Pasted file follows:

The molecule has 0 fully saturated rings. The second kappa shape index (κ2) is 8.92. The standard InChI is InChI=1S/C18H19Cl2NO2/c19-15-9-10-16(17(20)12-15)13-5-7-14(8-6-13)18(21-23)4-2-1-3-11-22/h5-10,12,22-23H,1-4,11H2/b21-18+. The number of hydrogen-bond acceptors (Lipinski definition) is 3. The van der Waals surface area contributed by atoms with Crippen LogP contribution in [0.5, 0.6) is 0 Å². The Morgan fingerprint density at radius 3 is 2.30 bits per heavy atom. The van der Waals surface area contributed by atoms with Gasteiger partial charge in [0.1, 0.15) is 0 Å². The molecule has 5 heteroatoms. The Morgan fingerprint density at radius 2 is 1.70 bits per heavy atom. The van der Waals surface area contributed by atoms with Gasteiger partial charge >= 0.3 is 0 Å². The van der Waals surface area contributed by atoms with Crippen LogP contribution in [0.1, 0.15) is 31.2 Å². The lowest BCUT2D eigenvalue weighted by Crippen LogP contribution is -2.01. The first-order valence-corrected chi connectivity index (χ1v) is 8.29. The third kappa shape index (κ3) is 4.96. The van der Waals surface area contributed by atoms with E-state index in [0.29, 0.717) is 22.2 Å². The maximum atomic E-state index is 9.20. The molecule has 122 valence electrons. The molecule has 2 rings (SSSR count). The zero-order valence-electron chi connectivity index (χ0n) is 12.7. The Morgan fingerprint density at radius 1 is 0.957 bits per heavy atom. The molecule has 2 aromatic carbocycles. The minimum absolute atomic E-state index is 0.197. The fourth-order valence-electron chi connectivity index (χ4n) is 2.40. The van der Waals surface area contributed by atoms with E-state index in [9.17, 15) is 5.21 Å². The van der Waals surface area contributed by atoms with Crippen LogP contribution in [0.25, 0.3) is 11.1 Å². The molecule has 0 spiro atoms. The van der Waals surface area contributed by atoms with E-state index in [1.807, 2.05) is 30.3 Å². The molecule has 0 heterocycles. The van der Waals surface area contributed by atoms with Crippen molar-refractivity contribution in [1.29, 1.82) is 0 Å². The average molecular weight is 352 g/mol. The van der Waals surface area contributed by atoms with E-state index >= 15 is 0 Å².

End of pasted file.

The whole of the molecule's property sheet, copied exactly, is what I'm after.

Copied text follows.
The molecule has 0 fully saturated rings. The second kappa shape index (κ2) is 8.92. The standard InChI is InChI=1S/C18H19Cl2NO2/c19-15-9-10-16(17(20)12-15)13-5-7-14(8-6-13)18(21-23)4-2-1-3-11-22/h5-10,12,22-23H,1-4,11H2/b21-18+. The number of hydrogen-bond acceptors (Lipinski definition) is 3. The van der Waals surface area contributed by atoms with Crippen LogP contribution in [0.5, 0.6) is 0 Å². The Morgan fingerprint density at radius 3 is 2.30 bits per heavy atom. The van der Waals surface area contributed by atoms with Gasteiger partial charge in [0.1, 0.15) is 0 Å². The molecule has 5 heteroatoms. The Morgan fingerprint density at radius 2 is 1.70 bits per heavy atom. The van der Waals surface area contributed by atoms with Gasteiger partial charge >= 0.3 is 0 Å². The van der Waals surface area contributed by atoms with Crippen LogP contribution in [0.1, 0.15) is 31.2 Å². The lowest BCUT2D eigenvalue weighted by Crippen LogP contribution is -2.01. The first-order valence-corrected chi connectivity index (χ1v) is 8.29. The third kappa shape index (κ3) is 4.96. The van der Waals surface area contributed by atoms with E-state index in [0.29, 0.717) is 22.2 Å². The maximum atomic E-state index is 9.20. The molecule has 122 valence electrons. The molecule has 2 rings (SSSR count). The zero-order valence-electron chi connectivity index (χ0n) is 12.7. The Morgan fingerprint density at radius 1 is 0.957 bits per heavy atom. The molecule has 2 aromatic carbocycles. The minimum absolute atomic E-state index is 0.197. The fourth-order valence-electron chi connectivity index (χ4n) is 2.40. The van der Waals surface area contributed by atoms with E-state index in [9.17, 15) is 5.21 Å². The van der Waals surface area contributed by atoms with Crippen LogP contribution in [0.25, 0.3) is 11.1 Å². The molecule has 0 spiro atoms. The van der Waals surface area contributed by atoms with E-state index in [1.807, 2.05) is 30.3 Å². The molecule has 0 heterocycles. The van der Waals surface area contributed by atoms with Crippen molar-refractivity contribution in [1.29, 1.82) is 0 Å². The average molecular weight is 352 g/mol. The van der Waals surface area contributed by atoms with E-state index >= 15 is 0 Å².